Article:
Now We Are Free
This brutalist structure in cement was sparked by a sketch that instantly came to mind whilst listening to Now we are free from gladiator by Hans Zimmer. Sung by Czarina Russel.
During the construction of this piece I was strangely wary not to take on board the film in fear I may elaborate. And still I haven’t seen the film.
What did contribute to the presence of this piece was my response to something a friend once said.
“ We are often not as we would like to be, but as others make us.”
Maybe so, but not everyone was party to your making. There is good and bad on all sides. It’s our efforts that are often misplaced and party to our demise. Endeavour to tread kindly for yourself if not others.
Polished plaster type finish.
Music of inspiration.
Now we are free by Hans Zimmer. Sung by Czarina Russel.
Little shrines in drawers
Every item in this two drawer assemblage holds deep rooted sentiment in all its stages. From childhood to present day.
What sparked this piece was the deep sense of betrayal many of these items can impose upon us just thinking about passing them on. It hurts as much to keep them as it would to give them away. So we put them away until, I suppose,eventually down the line sentiment eases. A worthy cause? Perhaps value becomes a lifeline. Or you die.
When my sister died, aged 32, her mirror became my mother’s most prized, heartfelt possession. As did my mother's spectacles to me.
It was the day before Mother’s Day. My mother was in hospital. I removed her glasses and she asked, "what are you doing?" "I’m cleaning your glasses. I’m not having my mother with fingerprints all over her glasses". I wiped them and affectionately put them back on her. My mother said gently, "it doesn’t matter".
The day after, she died. I must admit, some time later I found myself drawn to look through them to somehow draw from that very moment she looked at me through them, and it was so deeply heartfelt; as I’m now sure my sister’s mirror was to my mother when she looked into it.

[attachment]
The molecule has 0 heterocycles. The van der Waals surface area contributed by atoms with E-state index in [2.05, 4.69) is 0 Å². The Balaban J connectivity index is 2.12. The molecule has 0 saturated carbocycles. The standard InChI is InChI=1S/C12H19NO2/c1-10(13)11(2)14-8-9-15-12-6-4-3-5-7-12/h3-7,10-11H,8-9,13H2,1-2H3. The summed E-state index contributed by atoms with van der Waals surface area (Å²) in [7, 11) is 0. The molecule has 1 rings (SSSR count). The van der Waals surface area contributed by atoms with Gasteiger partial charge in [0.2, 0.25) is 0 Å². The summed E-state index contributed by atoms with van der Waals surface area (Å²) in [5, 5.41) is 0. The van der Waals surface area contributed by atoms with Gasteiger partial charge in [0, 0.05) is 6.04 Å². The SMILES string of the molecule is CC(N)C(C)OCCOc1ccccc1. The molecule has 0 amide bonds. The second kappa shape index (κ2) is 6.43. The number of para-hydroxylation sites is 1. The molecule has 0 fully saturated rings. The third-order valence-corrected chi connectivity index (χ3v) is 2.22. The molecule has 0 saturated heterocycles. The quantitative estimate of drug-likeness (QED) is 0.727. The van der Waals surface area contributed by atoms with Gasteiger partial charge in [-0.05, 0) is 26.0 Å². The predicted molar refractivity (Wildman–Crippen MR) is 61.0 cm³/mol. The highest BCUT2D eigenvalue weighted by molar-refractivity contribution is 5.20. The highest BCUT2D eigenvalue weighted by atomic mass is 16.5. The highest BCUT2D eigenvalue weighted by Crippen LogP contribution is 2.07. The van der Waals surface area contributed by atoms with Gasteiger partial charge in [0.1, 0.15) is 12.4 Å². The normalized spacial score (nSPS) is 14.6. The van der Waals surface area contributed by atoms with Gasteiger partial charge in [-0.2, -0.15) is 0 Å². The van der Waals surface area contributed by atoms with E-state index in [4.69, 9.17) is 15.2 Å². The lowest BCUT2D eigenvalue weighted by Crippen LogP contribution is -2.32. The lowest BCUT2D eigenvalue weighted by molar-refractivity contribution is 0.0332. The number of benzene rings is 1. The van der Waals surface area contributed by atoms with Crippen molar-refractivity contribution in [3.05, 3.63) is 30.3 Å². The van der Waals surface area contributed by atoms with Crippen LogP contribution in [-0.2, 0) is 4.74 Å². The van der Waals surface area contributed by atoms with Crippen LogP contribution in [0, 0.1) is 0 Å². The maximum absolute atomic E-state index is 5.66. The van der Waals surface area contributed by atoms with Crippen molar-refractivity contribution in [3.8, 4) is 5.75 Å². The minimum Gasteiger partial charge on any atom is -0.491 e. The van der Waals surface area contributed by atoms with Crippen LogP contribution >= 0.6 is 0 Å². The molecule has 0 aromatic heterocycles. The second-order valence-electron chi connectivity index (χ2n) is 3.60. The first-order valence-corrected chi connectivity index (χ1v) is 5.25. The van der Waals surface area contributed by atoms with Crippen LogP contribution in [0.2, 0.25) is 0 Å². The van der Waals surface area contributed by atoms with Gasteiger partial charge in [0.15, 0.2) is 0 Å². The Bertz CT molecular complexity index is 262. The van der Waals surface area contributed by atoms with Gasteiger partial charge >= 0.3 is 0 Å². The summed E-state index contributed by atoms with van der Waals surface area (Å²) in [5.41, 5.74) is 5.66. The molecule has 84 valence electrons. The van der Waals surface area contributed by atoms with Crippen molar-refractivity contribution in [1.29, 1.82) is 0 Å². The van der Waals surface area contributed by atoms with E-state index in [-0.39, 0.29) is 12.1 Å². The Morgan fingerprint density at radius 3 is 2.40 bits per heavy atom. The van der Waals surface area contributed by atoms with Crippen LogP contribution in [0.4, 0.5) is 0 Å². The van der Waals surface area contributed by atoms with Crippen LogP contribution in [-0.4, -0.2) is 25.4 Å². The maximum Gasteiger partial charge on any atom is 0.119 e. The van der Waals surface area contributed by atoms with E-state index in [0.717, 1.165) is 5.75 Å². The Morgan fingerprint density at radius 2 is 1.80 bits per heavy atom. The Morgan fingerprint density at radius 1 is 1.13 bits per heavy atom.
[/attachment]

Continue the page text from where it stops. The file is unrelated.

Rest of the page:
Although we draw deeply the past from these things, it’s not so much the things we have of them that define us, as much as it is the life we live for them. You live for them as they live through you. It’s ok to enjoy every moment for them.
Of course there are still very dark days ahead. I don’t believe loss gets easier as much as we learn to live around it, but since assembling this piece, the mantra, it’s ok. live for me. love you, plays throughout my memories of these items.
Live and love for them as they live through you.
Very best wishes. Philip.
Wall or free standing
To let go
To let go
Strangely enough, when I think of primary art, what springs to mind is a red ochre spattered handprint of a caveman, woman or child. From that comes to mind a child's wire frame drawing of home with its rectangles, squares and triangle of sorts. And on the surface, both so beautifully primary.
I must have been around five years old and although it was dark out, it must have been summer time as I wasn't too cold. Maybe 00: 30am. My mother was spurring me and my older sister on to race ahead down the street. We were all being chased by a man with a knife. My mother's drunk of a partner. So easily we could have safely raced ahead but for the tether of concern for our mother between us and this desperate situation.
Hopefully the tethered rigid tension and angles of this little figure standing ground presents a sense of great urgency and concern. like the caveman and child, I strived to convey the human experience in me but without my usual surface embellishments. Again, on the surface, so beautifully primary.